Living alone may effect a person’s motivation to cook for themselves. Older men particularly may find shopping or cooking more difficult. They may simply eat less or end up skipping meals altogether. Women who live alone may just grow tired of kitchen duties and lose interest in eating. These problems can be compounded by the fact that interest in food and appetite often decreases with age, anyway.
Requirements for nutrients do not diminish, however. Here are some tips to make cooking and eating easier and more pleasurable for older persons who live alone.
• Have standing invitations for dinner with different friends several nights a week.
• Create a new interest in eating by trying new foods, ethnic foods, or new recipes.
• Make meal time an event to look forward to.
• Eat near a window with a view you enjoy.
• Turn the television or radio on for company, or listen to your favorite music while eating.
• Use your best dishes and pretty placemats to create an attractive place setting.
• Plan meals in advance.
• Keep staple items such as canned or frozen foods on hand for days when you don’t feel like cooking.
• On days you do feel like cooking, cook large quantities. Use divided, covered plates to create your own frozen dinners.
• Make meals appealing by using foods with various colors, textures, and temperatures at each meal.
• Buy smaller sized pots and pans for those times you are cooking just for yourself.
• Take advantage of the many convenience foods in the supermarket such as: lowfat frozen entrees or dinners, lowfat frozen pancakes and waffles, egg substitutes, frozen vegetables without added sauces, soyburgers, lowfat yogurt and cheeses, canned or frozen fruit, bagged salads, salad bars, and deli items.
• Lots of frozen foods now can be purchased in larger packages that are designed to only take out what you need - vegetables, frozen chicken breasts, premade fish or chicken. That way food is on hand for variety, but don't have to eat the same food for 3 days in a row.
• Fortified cereal is a good meal for many seniors.
By: Beth Fontenot, MS, LDN, RD.
• Microwave oatmeal: 1/2 cup oats, 1 cup water and a pinch of cinnamon. Microwave for 3 minutes on high (covered) and then add 1/2 cup skim milk. Serve with fruit.
• Blender smoothie made with 1% or nonfat milk, fresh or frozen fruit, yogurt, honey, dry milk powder, and ice cubes.
• Lowfat yogurt topped with a high fiber cereal and fresh berries.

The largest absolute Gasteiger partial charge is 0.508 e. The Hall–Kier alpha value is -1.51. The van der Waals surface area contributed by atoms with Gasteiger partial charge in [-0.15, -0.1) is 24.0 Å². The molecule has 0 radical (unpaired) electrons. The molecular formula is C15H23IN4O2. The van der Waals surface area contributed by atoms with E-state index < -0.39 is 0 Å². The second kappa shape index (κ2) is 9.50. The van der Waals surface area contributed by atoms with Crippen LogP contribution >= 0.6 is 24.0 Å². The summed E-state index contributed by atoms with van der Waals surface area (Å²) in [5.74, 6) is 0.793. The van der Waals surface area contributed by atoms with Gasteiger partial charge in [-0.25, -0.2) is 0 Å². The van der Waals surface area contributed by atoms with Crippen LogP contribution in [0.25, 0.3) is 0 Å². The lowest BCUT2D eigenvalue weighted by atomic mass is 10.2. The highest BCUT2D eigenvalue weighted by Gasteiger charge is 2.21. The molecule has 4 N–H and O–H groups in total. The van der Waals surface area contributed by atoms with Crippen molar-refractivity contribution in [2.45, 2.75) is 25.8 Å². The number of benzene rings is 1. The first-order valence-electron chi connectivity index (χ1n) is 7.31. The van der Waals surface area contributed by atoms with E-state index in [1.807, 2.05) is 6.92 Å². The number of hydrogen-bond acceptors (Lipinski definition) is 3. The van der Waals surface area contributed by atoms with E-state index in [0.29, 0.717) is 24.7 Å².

• Bowl of vegetable soup served with whole grain crackers.
• Lowfat cheese sandwich made on whole wheat bread with lettuce and tomato.
• Peanut butter and sliced banana sandwich on whole wheat bread.
• Cold rice salad made with leftover cooked rice, peas, diced peppers, chopped peanuts, corn kernels, diced turkey, and lowfat dressing.
• Bowl of pinto beans with added peppers, onions, and diced tomatoes served with whole wheat tortillas.
• Soyburger on a bun with lowfat cheese, lettuce, tomato, and onion.
• Whole grain lowfat crackers spread with peanut butter and topped with raisins.
• Whole wheat crackers and fruit.
• A glass of nonfat milk, fruit or vegetable juice will help to balance out these small meals and snacks.
• Vegetables from the grocery store salad bar are ready to eat and can last a few days if covered and refrigerated properly.
Judy’s passion for cooking began with helping her grandmother make raisin oatmeal for breakfast. From there she earned her first food service job at 15, was accepted to the world famous Culinary Institute of America at 18 (where she graduated second in her class), and went on to the Fachschule Richemont in Switzerland where she focused on pastry arts and baking. But after learning that the quality of a croissant directly varies with how much butter it has, Judy sought to challenge herself by coming up with recipes that were as healthy as they were tasty.
Judy received The Culinary Institute of America’s Pro Chef II certification, the American Culinary Federation Bronze Medal, Gold Medal, and ACF Chef of the Year. Her enthusiasm for eating nutritiously and deliciously leads her to constantly innovate and use the latest in nutritional science to guide her creativity, from putting new twists on fajitas to adapting Italian brownies to include ingredients like toasted nuts and cooked honey. Judy’s publishing company, Food and Health Communications, is dedicated to her vision that everyone can make food that tastes as good as it is for you.